Consumption of high-glycemic (i.e. sugary) food, on the other hand, can raise insulin levels. Spikes in insulin increase oil production, blocking pores and aggravating inflammation. Cow’s milk can also be linked to acne. Contrary to popular belief, milk itself does not cause a breakout; the hormones in the beverage can.

Check your prescription for acne-causing ingredients

Medication

Acne is rarely caused by prescription or over-the-counter drugs. Nonetheless, certain medications contain ingredients that can induce acne or acne-like bumps. These medications include:

  •  Corticosteroids (for inflammation and allergic reactions)
  •  Lithium (treats bipolar disorder)
  •  DHEA (dehydroepiandrosterone) supplements (used for anti-aging)
  •  Barbiturates (ingredients in depressants and sedatives)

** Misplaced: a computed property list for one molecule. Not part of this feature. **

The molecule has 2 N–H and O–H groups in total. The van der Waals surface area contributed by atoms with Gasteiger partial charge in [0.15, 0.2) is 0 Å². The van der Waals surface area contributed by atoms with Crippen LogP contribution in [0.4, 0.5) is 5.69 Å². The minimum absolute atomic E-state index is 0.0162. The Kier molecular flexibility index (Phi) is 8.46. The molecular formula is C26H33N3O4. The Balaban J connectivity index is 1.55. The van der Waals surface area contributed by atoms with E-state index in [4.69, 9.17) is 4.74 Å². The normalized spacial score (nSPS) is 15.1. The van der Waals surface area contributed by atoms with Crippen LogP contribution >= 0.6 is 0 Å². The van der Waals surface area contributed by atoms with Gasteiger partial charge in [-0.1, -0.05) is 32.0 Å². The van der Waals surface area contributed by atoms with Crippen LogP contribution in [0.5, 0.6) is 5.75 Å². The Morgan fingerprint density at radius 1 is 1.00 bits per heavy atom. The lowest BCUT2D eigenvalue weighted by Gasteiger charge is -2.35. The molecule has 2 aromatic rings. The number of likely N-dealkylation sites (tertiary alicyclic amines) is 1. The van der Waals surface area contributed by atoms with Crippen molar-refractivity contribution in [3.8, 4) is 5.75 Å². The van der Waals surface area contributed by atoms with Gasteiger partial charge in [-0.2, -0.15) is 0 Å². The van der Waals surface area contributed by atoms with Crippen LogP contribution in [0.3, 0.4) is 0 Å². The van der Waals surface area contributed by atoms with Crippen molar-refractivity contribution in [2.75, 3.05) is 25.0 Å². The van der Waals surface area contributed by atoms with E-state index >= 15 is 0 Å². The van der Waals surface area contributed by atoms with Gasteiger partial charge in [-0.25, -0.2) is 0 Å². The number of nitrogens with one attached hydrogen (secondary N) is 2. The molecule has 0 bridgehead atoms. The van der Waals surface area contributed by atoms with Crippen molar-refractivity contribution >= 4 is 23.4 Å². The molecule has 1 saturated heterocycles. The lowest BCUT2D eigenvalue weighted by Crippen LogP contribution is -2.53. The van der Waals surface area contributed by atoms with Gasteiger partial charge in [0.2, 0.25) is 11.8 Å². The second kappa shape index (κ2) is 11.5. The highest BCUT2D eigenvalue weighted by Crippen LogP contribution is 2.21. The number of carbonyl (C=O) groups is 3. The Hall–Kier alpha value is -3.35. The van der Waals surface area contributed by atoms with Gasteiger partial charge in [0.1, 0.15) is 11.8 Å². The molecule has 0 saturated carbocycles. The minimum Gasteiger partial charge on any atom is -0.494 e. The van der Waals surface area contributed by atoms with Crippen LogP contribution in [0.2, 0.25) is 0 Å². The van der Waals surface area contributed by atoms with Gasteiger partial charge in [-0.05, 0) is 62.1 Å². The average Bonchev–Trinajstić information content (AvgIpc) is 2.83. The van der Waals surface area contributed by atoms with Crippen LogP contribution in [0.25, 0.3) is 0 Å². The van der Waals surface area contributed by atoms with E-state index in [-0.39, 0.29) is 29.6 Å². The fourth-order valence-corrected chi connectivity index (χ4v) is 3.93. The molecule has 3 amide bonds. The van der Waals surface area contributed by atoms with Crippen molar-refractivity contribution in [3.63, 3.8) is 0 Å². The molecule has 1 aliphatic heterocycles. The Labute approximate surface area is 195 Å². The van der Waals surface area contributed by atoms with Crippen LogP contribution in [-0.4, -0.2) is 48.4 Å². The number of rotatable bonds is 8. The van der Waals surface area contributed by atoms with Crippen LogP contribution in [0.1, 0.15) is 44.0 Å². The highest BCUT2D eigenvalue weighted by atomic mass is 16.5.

•  Anticonvulsants (prescribed for patients with seizure disorders)
  •  Bromides and Iodides (found in cough syrup and sedatives)
  •  Immunosuppressants (ingested to prevent organ rejection after a transplant)
  •  Testosterone (often used with hormone replacement therapy)

Relief is only a few steps away

Treating Adult Acne

Reducing or ridding yourself of acne is possible. Consider these options:

Eliminate Triggers

Avoid high-glycemic food and eat more complex carbohydrates (like whole grains and vegetables) or low-glycemic food. Reduce your intake of milk and cheese — or switch to non-dairy alternatives — if you experience hormone fluctuations. If your body reacts to certain types of food (like chocolate), remove them from your diet.

Change Cosmetic Products

Discovering which makeup or skin care product may be causing your acne is a slow process. The best plan is to use organic or natural cleansers that are devoid of harmful chemicals.

Use products that are suitable for your skin type. When making a purchase, look for the following labels:

  •  Water-based
  •  Oil-free
  •  Non-comedogenic
  •  Non-acnegenic
  •  Free of Oxybenzone, other suspected photo-allergens and endocrine receptors